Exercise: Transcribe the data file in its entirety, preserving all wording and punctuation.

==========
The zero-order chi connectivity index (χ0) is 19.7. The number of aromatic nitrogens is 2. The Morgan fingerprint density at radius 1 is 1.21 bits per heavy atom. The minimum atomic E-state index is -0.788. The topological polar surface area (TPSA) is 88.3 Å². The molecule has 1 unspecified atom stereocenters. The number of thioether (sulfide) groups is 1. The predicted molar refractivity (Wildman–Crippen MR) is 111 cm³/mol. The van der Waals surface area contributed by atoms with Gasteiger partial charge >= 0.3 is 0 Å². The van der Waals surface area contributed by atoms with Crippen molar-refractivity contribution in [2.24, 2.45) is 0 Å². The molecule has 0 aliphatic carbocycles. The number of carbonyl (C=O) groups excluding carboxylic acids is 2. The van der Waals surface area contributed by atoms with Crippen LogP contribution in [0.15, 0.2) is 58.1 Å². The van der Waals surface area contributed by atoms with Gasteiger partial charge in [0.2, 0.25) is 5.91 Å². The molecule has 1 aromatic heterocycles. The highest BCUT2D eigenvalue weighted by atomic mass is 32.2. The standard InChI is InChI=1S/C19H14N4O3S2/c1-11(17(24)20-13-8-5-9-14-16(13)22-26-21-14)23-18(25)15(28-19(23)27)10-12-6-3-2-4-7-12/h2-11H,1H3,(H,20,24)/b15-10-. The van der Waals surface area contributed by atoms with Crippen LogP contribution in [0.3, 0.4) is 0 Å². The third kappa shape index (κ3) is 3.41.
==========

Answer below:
The zero-order chi connectivity index (χ0) is 19.7. The number of aromatic nitrogens is 2. The Morgan fingerprint density at radius 1 is 1.21 bits per heavy atom. The minimum atomic E-state index is -0.788. The topological polar surface area (TPSA) is 88.3 Å². The molecule has 1 unspecified atom stereocenters. The number of thioether (sulfide) groups is 1. The predicted molar refractivity (Wildman–Crippen MR) is 111 cm³/mol. The van der Waals surface area contributed by atoms with Gasteiger partial charge >= 0.3 is 0 Å². The van der Waals surface area contributed by atoms with Crippen molar-refractivity contribution in [2.24, 2.45) is 0 Å². The molecule has 0 aliphatic carbocycles. The number of carbonyl (C=O) groups excluding carboxylic acids is 2. The van der Waals surface area contributed by atoms with Crippen LogP contribution in [0.15, 0.2) is 58.1 Å². The van der Waals surface area contributed by atoms with Gasteiger partial charge in [0.2, 0.25) is 5.91 Å². The molecule has 1 aromatic heterocycles. The highest BCUT2D eigenvalue weighted by atomic mass is 32.2. The standard InChI is InChI=1S/C19H14N4O3S2/c1-11(17(24)20-13-8-5-9-14-16(13)22-26-21-14)23-18(25)15(28-19(23)27)10-12-6-3-2-4-7-12/h2-11H,1H3,(H,20,24)/b15-10-. The van der Waals surface area contributed by atoms with Crippen LogP contribution in [0.3, 0.4) is 0 Å². The third kappa shape index (κ3) is 3.41.